Recent Articles

How we could solve the online male trolls problems

by Jonn Elledge     November 8, 2011 at 9:16 pm

By now, I assume, we’ve all read Helen Lewis-Hasteley’s skin-crawling round-up of the abuse and threats of sexual violence that women writers face on the net.

Anyone who writes online, of course, is used to being called naive, ignorant or just plain stupid, often by commenters for whom it seems punctuation is just something that happens to other people.

The men who make these comments pose a clear and obvious danger to society. But we shouldn’t hate them.
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We don’t need to talk about Tony Blair

by Jonn Elledge     October 6, 2011 at 11:02 am

I am, I should think, about as centrist as Liberal Conspiracy writers get. I edit a business magazine. I reckon a successful left-wing government needs, at least, the acquiescence of the private sector.

I feel no need to seize the means of production, and if it weren’t for the fact that the full implications of the label make my skin crawl, I’d probably call my politics ‘Blairite’.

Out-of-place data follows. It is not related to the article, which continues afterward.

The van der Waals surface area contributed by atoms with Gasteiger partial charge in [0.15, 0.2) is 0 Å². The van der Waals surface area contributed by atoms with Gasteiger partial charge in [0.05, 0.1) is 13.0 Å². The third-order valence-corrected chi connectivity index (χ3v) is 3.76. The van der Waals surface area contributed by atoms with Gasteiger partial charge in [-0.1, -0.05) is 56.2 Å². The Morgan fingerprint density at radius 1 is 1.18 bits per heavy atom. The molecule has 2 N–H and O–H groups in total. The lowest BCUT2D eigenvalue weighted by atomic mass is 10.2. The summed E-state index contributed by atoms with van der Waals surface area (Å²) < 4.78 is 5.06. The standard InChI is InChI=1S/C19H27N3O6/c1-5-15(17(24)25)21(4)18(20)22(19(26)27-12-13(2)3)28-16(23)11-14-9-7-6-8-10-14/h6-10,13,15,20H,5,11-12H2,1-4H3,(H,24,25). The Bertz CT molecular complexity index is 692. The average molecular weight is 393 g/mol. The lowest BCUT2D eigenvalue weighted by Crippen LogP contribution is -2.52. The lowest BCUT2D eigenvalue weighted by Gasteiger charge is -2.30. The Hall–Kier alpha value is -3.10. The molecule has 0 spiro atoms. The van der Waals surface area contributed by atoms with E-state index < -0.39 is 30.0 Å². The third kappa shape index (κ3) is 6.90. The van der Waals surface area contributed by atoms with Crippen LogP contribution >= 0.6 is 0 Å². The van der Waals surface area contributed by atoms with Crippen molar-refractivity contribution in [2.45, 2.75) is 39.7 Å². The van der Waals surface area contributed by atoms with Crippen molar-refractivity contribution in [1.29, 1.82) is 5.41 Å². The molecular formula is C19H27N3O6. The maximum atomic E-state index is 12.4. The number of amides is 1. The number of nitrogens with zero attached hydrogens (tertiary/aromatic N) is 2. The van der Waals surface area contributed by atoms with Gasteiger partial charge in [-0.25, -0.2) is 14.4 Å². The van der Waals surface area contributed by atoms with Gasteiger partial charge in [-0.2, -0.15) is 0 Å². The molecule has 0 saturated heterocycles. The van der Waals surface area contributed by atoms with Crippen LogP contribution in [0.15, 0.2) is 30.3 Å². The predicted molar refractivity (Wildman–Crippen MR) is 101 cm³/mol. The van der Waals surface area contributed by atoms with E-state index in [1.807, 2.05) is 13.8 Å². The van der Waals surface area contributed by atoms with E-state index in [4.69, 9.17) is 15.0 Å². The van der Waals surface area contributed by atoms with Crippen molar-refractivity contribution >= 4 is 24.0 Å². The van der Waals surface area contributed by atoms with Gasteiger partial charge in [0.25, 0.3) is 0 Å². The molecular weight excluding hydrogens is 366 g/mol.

So believe me when I ask: why all the hysteria that Ed Miliband is distancing himself from the legacy of Tony Blair?
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It may be really unpopular, but here’s why PFI won’t be banned

by Jonn Elledge     August 22, 2011 at 4:54 pm

The private finance initiative (PFI) fits into that awkward bit of public policy where you’ll also find vast authoritarian databases and government by Whitehall diktat. Governments will always love PFI, oppositions will always hate it, and matters of party and ideology are almost irrelevant to this fact.

I spent two years writing about PFI, for which I can only apologise, and so read Rizwan Syed’s comment with interest. With respect, though, I think he got a few things wrong – largely because the whole mess is far more complex business than it’s sometimes made to appear by both its fans and its detractors.
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Cameron’s greatest weakness is his loyalty to friends

by Jonn Elledge     August 3, 2011 at 11:03 am

To those he knows personally, I imagine, David Cameron is probably quite a nice man. He’s a loving father; a loving husband; and, it’s increasingly obvious, someone who looks out for his friends.

But the personal isn’t always political, and Cameron’s loyalties could hurt him badly.

They could do so by tying his hands on the most important part of a government’s job – the management of the economy.
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The Libdems’ Belgium problem

by Jonn Elledge     October 13, 2010 at 1:05 pm

For a lefty to say that getting into bed with the Tories will be the death of the LibDems is rapidly becoming a cliché. I think it is, nonetheless, true, but not for the reasons that everyone else seems to.